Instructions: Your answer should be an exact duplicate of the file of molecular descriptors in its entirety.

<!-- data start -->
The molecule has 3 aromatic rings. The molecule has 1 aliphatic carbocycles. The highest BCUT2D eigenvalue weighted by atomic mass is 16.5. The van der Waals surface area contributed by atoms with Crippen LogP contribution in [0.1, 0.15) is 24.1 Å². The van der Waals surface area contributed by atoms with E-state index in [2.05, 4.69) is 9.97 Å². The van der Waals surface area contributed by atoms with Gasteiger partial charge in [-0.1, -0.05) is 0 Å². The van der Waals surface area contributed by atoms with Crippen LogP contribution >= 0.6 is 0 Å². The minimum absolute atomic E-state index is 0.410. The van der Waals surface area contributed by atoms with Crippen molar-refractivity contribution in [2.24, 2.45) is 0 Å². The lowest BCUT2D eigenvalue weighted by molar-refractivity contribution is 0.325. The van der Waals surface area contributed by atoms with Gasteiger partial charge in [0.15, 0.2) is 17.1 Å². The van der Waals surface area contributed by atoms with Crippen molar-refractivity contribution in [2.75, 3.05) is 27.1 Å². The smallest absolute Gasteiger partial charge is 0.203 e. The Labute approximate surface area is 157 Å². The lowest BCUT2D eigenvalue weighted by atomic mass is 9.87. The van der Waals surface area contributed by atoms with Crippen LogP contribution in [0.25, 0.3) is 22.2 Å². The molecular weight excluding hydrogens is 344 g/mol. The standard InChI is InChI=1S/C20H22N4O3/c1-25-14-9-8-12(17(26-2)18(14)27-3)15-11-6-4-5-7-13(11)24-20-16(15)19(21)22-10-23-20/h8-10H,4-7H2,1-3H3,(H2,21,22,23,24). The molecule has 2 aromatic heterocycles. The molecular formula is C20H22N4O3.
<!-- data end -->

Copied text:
The molecule has 3 aromatic rings. The molecule has 1 aliphatic carbocycles. The highest BCUT2D eigenvalue weighted by atomic mass is 16.5. The van der Waals surface area contributed by atoms with Crippen LogP contribution in [0.1, 0.15) is 24.1 Å². The van der Waals surface area contributed by atoms with E-state index in [2.05, 4.69) is 9.97 Å². The van der Waals surface area contributed by atoms with Gasteiger partial charge in [-0.1, -0.05) is 0 Å². The van der Waals surface area contributed by atoms with Crippen LogP contribution >= 0.6 is 0 Å². The minimum absolute atomic E-state index is 0.410. The van der Waals surface area contributed by atoms with Crippen molar-refractivity contribution in [2.24, 2.45) is 0 Å². The lowest BCUT2D eigenvalue weighted by molar-refractivity contribution is 0.325. The van der Waals surface area contributed by atoms with Gasteiger partial charge in [0.15, 0.2) is 17.1 Å². The van der Waals surface area contributed by atoms with Crippen molar-refractivity contribution in [2.75, 3.05) is 27.1 Å². The smallest absolute Gasteiger partial charge is 0.203 e. The Labute approximate surface area is 157 Å². The lowest BCUT2D eigenvalue weighted by atomic mass is 9.87. The van der Waals surface area contributed by atoms with Crippen LogP contribution in [0.25, 0.3) is 22.2 Å². The molecular weight excluding hydrogens is 344 g/mol. The standard InChI is InChI=1S/C20H22N4O3/c1-25-14-9-8-12(17(26-2)18(14)27-3)15-11-6-4-5-7-13(11)24-20-16(15)19(21)22-10-23-20/h8-10H,4-7H2,1-3H3,(H2,21,22,23,24). The molecule has 2 aromatic heterocycles. The molecular formula is C20H22N4O3.